not what you have written.

Offline Win,odd Dhamnekar

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Thanks for pointing out my mistakes.

So for reaction 2,ΔrH° ,ΔrS°, ΔrG° are -92.3 kJ/mol, 10 J /mol K, -95.28 kJ/mol respectively.

Likewise, for reaction 3, ΔrH°, ΔrS°, ΔrG° are -141.84 kJ/mol,  -75.64 J/mol K, -119.3 kJ/mol respectively.

Second reaction is spontaneous at all temperatures, while first and third reactions are spontaneous at low temperature.
« Last Edit: February 23, 2021, 10:23:05 AM by Win,odd Dhamnekar »
Any science consists of the following process.
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5) Think 6) Understand 7) Inference 8) take decision [Believe or disbelieve, useful or useless, healthy or unhealthy, cause or effect, favorable or unfavorable, practical or theoretical, practically possible or practically impossible, true or false or  any other required criteria]

Offline mjc123

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That looks correct now.
Nevertheless, I initially thought you understood the chemistry, but had just made some careless errors in the calculations. Now I'm not so sure. Can you confirm that you understand the difference between
1/2 H2 + 1/2 Cl2  :rarrow: HCl
and H + Cl  :rarrow: HCl
and why the first is correct and the second is wrong (for the formation of HCl from its elements)?

Offline Win,odd Dhamnekar

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There are seven elements that naturally occur as homonuclear diatomic molecules in their gaseous states: hydrogen, nitrogen, oxygen, fluorine, chlorine, bromine, and iodine.
The only chemical elements that form stable homonuclear diatomic molecules at standard temperature and pressure (STP) (or typical laboratory conditions of 1 bar and 25°C) are the gases hydrogen (H2), nitrogen (N2), oxygen (O2), fluorine (F2), and chlorine (Cl2).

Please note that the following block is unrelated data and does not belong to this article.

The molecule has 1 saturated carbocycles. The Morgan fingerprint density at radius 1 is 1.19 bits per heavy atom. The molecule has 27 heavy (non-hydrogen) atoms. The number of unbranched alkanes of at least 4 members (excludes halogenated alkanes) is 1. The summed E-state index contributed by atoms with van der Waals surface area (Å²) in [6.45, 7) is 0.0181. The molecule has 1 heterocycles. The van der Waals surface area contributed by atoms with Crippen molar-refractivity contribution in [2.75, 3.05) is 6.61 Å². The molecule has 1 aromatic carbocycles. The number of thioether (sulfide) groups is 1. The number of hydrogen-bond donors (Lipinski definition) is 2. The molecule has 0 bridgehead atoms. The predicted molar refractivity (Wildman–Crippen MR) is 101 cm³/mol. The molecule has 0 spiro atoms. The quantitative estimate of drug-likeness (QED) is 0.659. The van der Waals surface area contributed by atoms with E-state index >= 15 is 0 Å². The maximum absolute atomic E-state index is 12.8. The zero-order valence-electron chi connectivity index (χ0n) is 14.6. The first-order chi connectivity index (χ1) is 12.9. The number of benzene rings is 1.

Now, Let us see our first equation which is redox reaction.

[tex]\frac12H_2 + \frac12Cl_2 \rightarrow H^+Cl^-\tag{1}[/tex]

In (1), H2 is reducing agent and Cl2 is oxidizing agent.

Now,look at the second reaction.
[tex] H^+ Cl^- \rightarrow H^+Cl^- \tag{2}[/tex]  No reaction takes place in (2).

That's why reaction equation (1) is correct and reaction equation (2) is wrong.
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Offline mjc123

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Yes, these elements are diatomic gases in their standard states. So these diatomic gases must be the starting materials when you talk about "enthalpy of formation from elements".
Note that gaseous HCl is a covalent molecule, not ionised, so it is incorrect to write it as H+Cl-.

You appear to have misread my second equation. I did not write the nonsensical
H+Cl-  :rarrow: H+Cl-
but H + Cl  :rarrow: HCl
i.e. a free H atom reacts with a free Cl atom to give a HCl molecule.
My point was that hydrogen exists in its standard state as H2 molecules, not free H atoms, likewise chlorine as Cl2 not Cl, and this must be reflected in the equation you write.


Offline Win,odd Dhamnekar

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 I made a typographical error while writing equation (2), It should be
[tex] H^+ + Cl^- \rightarrow HCl(g)\tag{2}[/tex]

No reaction takes place in (2)

Is this correct now?
Any science consists of the following process.
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Offline mjc123

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No. I meant uncharged atoms, not ions. I wrote that because in Reply #4 you used entropy values for H(g) and Cl(g), as I could tell by comparing with tables, so I assumed that was the reaction you were thinking of. If you actually meant H+(g) and Cl-(g), you were reading your tables wrongly.

Offline Win,odd Dhamnekar

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 Thanks for finding out my mistake.
 Does free atoms of Hydrogen, Nitrogen, Oxygen, Fluorine, Chlorine, Bromine, Iodine exist? or we have to separate it from their homonuclear, diatomic molecule?
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Offline Win,odd Dhamnekar

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  Yes, Atoms of Hydrogen exists in the nature in the form of cation, anion and neutral form.
Any science consists of the following process.
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5) Think 6) Understand 7) Inference 8) take decision [Believe or disbelieve, useful or useless, healthy or unhealthy, cause or effect, favorable or unfavorable, practical or theoretical, practically possible or practically impossible, true or false or  any other required criteria]